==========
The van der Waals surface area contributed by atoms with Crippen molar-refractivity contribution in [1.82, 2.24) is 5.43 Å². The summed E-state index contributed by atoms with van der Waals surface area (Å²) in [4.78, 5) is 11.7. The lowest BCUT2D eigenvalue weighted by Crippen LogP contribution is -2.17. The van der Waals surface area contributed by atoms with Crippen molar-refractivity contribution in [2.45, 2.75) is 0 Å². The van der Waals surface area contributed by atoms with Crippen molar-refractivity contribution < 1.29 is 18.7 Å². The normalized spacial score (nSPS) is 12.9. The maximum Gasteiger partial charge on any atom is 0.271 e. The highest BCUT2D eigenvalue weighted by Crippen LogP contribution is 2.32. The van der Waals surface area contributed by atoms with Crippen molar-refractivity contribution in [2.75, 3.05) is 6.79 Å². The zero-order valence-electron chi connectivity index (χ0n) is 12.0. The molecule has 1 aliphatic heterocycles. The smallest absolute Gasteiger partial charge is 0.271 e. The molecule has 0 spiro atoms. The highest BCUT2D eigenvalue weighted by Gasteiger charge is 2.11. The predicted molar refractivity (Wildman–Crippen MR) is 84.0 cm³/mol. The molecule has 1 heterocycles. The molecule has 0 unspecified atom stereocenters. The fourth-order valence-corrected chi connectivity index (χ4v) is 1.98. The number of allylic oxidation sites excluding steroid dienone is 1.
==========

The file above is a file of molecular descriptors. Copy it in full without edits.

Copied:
The van der Waals surface area contributed by atoms with Crippen molar-refractivity contribution in [1.82, 2.24) is 5.43 Å². The summed E-state index contributed by atoms with van der Waals surface area (Å²) in [4.78, 5) is 11.7. The lowest BCUT2D eigenvalue weighted by Crippen LogP contribution is -2.17. The van der Waals surface area contributed by atoms with Crippen molar-refractivity contribution in [2.45, 2.75) is 0 Å². The van der Waals surface area contributed by atoms with Crippen molar-refractivity contribution < 1.29 is 18.7 Å². The normalized spacial score (nSPS) is 12.9. The maximum Gasteiger partial charge on any atom is 0.271 e. The highest BCUT2D eigenvalue weighted by Crippen LogP contribution is 2.32. The van der Waals surface area contributed by atoms with Crippen molar-refractivity contribution in [2.75, 3.05) is 6.79 Å². The zero-order valence-electron chi connectivity index (χ0n) is 12.0. The molecule has 1 aliphatic heterocycles. The smallest absolute Gasteiger partial charge is 0.271 e. The molecule has 0 spiro atoms. The highest BCUT2D eigenvalue weighted by Gasteiger charge is 2.11. The predicted molar refractivity (Wildman–Crippen MR) is 84.0 cm³/mol. The molecule has 1 heterocycles. The molecule has 0 unspecified atom stereocenters. The fourth-order valence-corrected chi connectivity index (χ4v) is 1.98. The number of allylic oxidation sites excluding steroid dienone is 1.